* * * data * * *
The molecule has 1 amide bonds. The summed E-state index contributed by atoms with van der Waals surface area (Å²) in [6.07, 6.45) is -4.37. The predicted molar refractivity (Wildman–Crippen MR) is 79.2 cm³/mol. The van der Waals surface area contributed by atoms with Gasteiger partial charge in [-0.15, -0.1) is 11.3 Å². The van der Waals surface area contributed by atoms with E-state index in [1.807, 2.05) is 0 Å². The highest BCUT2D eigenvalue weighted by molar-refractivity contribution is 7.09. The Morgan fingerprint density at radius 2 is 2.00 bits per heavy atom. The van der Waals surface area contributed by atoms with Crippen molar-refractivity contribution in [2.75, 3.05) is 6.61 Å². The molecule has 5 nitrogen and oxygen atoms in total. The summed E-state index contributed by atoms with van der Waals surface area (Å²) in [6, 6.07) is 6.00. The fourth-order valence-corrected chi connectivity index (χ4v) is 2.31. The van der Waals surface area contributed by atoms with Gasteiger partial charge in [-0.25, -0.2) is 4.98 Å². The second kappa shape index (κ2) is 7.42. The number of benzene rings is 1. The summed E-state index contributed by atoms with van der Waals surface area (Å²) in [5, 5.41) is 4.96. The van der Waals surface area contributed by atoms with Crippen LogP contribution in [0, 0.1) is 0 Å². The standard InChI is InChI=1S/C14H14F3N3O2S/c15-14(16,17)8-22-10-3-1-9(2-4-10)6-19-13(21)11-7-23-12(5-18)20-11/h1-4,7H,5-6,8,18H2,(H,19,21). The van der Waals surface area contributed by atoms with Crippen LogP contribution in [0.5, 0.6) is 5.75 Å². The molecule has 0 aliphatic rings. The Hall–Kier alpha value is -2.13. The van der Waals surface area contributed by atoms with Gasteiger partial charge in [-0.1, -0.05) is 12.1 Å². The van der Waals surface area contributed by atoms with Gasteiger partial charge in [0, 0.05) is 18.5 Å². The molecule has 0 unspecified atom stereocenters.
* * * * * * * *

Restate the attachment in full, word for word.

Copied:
The molecule has 1 amide bonds. The summed E-state index contributed by atoms with van der Waals surface area (Å²) in [6.07, 6.45) is -4.37. The predicted molar refractivity (Wildman–Crippen MR) is 79.2 cm³/mol. The van der Waals surface area contributed by atoms with Gasteiger partial charge in [-0.15, -0.1) is 11.3 Å². The van der Waals surface area contributed by atoms with E-state index in [1.807, 2.05) is 0 Å². The highest BCUT2D eigenvalue weighted by molar-refractivity contribution is 7.09. The Morgan fingerprint density at radius 2 is 2.00 bits per heavy atom. The van der Waals surface area contributed by atoms with Crippen molar-refractivity contribution in [2.75, 3.05) is 6.61 Å². The molecule has 5 nitrogen and oxygen atoms in total. The summed E-state index contributed by atoms with van der Waals surface area (Å²) in [6, 6.07) is 6.00. The fourth-order valence-corrected chi connectivity index (χ4v) is 2.31. The van der Waals surface area contributed by atoms with Gasteiger partial charge in [-0.25, -0.2) is 4.98 Å². The second kappa shape index (κ2) is 7.42. The number of benzene rings is 1. The summed E-state index contributed by atoms with van der Waals surface area (Å²) in [5, 5.41) is 4.96. The van der Waals surface area contributed by atoms with Crippen LogP contribution in [0, 0.1) is 0 Å². The standard InChI is InChI=1S/C14H14F3N3O2S/c15-14(16,17)8-22-10-3-1-9(2-4-10)6-19-13(21)11-7-23-12(5-18)20-11/h1-4,7H,5-6,8,18H2,(H,19,21). The van der Waals surface area contributed by atoms with Crippen LogP contribution in [0.5, 0.6) is 5.75 Å². The molecule has 0 aliphatic rings. The Hall–Kier alpha value is -2.13. The van der Waals surface area contributed by atoms with Gasteiger partial charge in [-0.1, -0.05) is 12.1 Å². The van der Waals surface area contributed by atoms with Gasteiger partial charge in [0, 0.05) is 18.5 Å². The molecule has 0 unspecified atom stereocenters.